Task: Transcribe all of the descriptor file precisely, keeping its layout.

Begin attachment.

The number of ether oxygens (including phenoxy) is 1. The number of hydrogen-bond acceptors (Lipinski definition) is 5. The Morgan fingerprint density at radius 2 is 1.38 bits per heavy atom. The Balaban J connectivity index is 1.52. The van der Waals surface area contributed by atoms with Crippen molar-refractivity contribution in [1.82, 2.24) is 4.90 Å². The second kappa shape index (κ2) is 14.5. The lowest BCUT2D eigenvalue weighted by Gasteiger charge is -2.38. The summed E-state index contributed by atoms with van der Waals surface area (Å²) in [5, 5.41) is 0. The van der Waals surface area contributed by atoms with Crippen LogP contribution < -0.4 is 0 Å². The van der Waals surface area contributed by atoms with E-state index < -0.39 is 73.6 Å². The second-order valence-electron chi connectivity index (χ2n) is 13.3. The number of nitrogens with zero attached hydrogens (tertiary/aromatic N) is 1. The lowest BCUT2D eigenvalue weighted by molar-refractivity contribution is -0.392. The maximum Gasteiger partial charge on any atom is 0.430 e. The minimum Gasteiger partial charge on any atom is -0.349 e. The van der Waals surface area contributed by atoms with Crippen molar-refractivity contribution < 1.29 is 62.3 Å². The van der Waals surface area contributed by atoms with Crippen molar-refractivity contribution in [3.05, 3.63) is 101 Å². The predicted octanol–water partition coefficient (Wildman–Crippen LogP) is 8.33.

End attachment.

The number of ether oxygens (including phenoxy) is 1. The number of hydrogen-bond acceptors (Lipinski definition) is 5. The Morgan fingerprint density at radius 2 is 1.38 bits per heavy atom. The Balaban J connectivity index is 1.52. The van der Waals surface area contributed by atoms with Crippen molar-refractivity contribution in [1.82, 2.24) is 4.90 Å². The second kappa shape index (κ2) is 14.5. The lowest BCUT2D eigenvalue weighted by Gasteiger charge is -2.38. The summed E-state index contributed by atoms with van der Waals surface area (Å²) in [5, 5.41) is 0. The van der Waals surface area contributed by atoms with Crippen LogP contribution < -0.4 is 0 Å². The van der Waals surface area contributed by atoms with E-state index < -0.39 is 73.6 Å². The second-order valence-electron chi connectivity index (χ2n) is 13.3. The number of nitrogens with zero attached hydrogens (tertiary/aromatic N) is 1. The lowest BCUT2D eigenvalue weighted by molar-refractivity contribution is -0.392. The maximum Gasteiger partial charge on any atom is 0.430 e. The minimum Gasteiger partial charge on any atom is -0.349 e. The van der Waals surface area contributed by atoms with Crippen molar-refractivity contribution < 1.29 is 62.3 Å². The van der Waals surface area contributed by atoms with Crippen molar-refractivity contribution in [3.05, 3.63) is 101 Å². The predicted octanol–water partition coefficient (Wildman–Crippen LogP) is 8.33.